Art & science.
Microbiome, probiotics and stool transplants (also known as fecal microbiota transplant or FMT) have entered pop culture and the mainstream media at a rapid rate, but is correct and accurate information being circulated? In an era where a single Tweet can reach hundreds of thousands of people instantaneously, and where information is always at our finger tips, it is critical that the information regarding health, disease and the microbiome come from legitimate sources providing factual information.
As part of the Center for Microbiome Sciences & Therapeutics' (CMiST) Vivo Art program, we will dedicate part of our time and resources to working with artists and using their projects to help advance our research. CMiST and DePaolo Lab will establish relationships with the UW art and film departments to produce events featuring projects that will help to educate our local communities. An important piece of this initiative is to reach under-served populations regarding the importance of nutritional health and the microbiome.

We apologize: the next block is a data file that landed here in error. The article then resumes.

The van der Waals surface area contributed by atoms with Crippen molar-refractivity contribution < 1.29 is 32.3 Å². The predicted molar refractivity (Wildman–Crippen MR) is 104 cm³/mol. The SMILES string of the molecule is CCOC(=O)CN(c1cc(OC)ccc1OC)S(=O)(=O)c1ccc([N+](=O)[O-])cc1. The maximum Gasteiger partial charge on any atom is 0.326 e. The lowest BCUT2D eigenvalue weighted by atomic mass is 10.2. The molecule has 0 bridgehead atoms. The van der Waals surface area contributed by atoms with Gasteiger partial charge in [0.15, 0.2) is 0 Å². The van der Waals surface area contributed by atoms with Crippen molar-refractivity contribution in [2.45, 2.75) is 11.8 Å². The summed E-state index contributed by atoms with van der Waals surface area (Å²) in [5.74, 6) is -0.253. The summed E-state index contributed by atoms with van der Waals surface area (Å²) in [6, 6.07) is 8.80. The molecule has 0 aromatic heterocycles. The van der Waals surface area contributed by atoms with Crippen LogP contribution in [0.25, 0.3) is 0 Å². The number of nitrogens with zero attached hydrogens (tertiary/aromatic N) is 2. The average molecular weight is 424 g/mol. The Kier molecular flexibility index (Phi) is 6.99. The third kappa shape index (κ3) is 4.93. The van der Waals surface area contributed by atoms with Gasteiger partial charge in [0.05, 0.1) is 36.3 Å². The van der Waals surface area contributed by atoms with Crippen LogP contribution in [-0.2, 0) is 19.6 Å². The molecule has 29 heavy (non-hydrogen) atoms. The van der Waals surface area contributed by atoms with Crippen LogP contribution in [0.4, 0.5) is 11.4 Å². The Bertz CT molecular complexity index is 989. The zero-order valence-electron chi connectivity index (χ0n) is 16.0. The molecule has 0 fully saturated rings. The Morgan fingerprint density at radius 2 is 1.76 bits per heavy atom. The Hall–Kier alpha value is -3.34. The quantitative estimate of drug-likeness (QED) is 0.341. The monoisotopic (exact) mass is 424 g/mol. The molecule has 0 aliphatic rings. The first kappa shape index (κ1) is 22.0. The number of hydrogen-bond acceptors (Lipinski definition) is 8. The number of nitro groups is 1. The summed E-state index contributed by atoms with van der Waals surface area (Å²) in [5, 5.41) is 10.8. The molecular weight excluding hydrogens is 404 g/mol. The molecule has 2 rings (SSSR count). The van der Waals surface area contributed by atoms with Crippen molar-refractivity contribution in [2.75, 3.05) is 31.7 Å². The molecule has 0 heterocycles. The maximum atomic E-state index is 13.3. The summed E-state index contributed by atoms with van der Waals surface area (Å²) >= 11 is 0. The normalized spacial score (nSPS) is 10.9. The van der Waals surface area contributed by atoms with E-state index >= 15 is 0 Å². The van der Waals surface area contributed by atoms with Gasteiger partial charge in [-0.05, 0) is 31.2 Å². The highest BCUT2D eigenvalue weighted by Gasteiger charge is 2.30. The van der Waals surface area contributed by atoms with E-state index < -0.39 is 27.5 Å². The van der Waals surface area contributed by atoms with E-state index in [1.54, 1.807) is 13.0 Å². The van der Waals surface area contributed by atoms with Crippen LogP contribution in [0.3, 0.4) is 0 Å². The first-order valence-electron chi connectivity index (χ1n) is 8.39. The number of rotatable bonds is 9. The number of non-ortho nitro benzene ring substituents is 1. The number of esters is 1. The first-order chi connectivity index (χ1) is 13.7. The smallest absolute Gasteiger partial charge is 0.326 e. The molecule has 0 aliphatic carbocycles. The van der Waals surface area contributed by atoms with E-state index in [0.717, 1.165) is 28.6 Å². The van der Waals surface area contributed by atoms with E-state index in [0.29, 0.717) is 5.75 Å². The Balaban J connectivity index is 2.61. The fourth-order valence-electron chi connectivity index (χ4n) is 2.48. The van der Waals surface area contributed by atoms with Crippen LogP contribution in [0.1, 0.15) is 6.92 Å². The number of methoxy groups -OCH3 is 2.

As part of the CMiST Vivo Art program, world-renowned bio-artist Kathy High will be doing a recurring artist residency in DePaolo Lab. Kathy is an artist, but also a person who suffers from inflammatory bowel disease (IBD). Her passion for trying to understand this complex disease is part of her art. Kathy has been commissioned to do an art exhibition in the fall of 2017 with a focus on IBD and the microbiome.
Kathy has shown her work across the US, as well as Australia, Germany, Poland, Spain, Ireland and the UK, and is a Guggenheim fellowship recipient.
For more about Kathy, please visit her website at www.kathyhigh.com.
CMiST Vivo Art is partially funded by
Will and Kathy
University of Southern California, 2015